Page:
Date of Award
Master of Science in Ocean Engineering
This project aimed to advance the deployment opportunities of soft grippers by providing a technique to quantitatively evaluate the loading distribution of a manipulator. In an underwater environment, soft grippers show great promise as they provide a means of delicate manipulation that has been claimed to largely surpasses the capabilities of traditional rigid grippers. The inherent compliance of soft grippers passively eliminates accidental shock and point loading; however, this compliant mechanic also complicates the quantitative assessment of measuring and mapping the loading exerted by a soft gripper. Knowing the loading distribution of a soft gripper would provide a numerical means to justify the claim of capability superiority over a traditional mechanical gripper. This project successfully proved that a pressure-sensitive film could capture the maximum load distribution of a fluid elastomer actuator aided granular jamming gripper in an underwater environment. Analysis of the distribution loading shows that this gripper exerted a maximum pressure loading which saturated the ultra extreme low film (>50.3 kPa) in small regions where granular point loading was observed, while SPI’s Topaq Analysis reported the average pressure to be 29.13 kPa. This jamming gripper was designed to be field-interchangeable with the Blue Robotics Newton Gripper which shows average pressure loadings up to three times greater than the jamming gripper.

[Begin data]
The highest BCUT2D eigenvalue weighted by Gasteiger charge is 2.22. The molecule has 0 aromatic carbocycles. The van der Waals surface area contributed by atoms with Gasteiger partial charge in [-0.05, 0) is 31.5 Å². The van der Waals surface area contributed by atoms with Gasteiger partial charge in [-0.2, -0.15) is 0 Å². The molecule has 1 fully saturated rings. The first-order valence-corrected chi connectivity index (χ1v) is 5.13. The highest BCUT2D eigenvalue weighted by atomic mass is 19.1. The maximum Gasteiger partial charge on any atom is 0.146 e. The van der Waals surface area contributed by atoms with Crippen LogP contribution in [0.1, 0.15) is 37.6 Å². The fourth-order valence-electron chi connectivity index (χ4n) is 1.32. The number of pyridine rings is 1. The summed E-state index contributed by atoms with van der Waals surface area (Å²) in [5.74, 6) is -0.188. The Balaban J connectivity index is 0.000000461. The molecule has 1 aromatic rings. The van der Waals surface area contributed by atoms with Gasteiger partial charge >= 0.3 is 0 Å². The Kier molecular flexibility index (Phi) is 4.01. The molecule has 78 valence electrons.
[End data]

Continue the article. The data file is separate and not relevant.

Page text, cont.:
Rock, Michael, "THE QUANTIFICATION AND REDESIGN OF A GRANULAR JAMMING GRIPPER WITH INTERNAL PRINTED HYDRAULICS" (2022). Open Access Master's Theses. Paper 2167.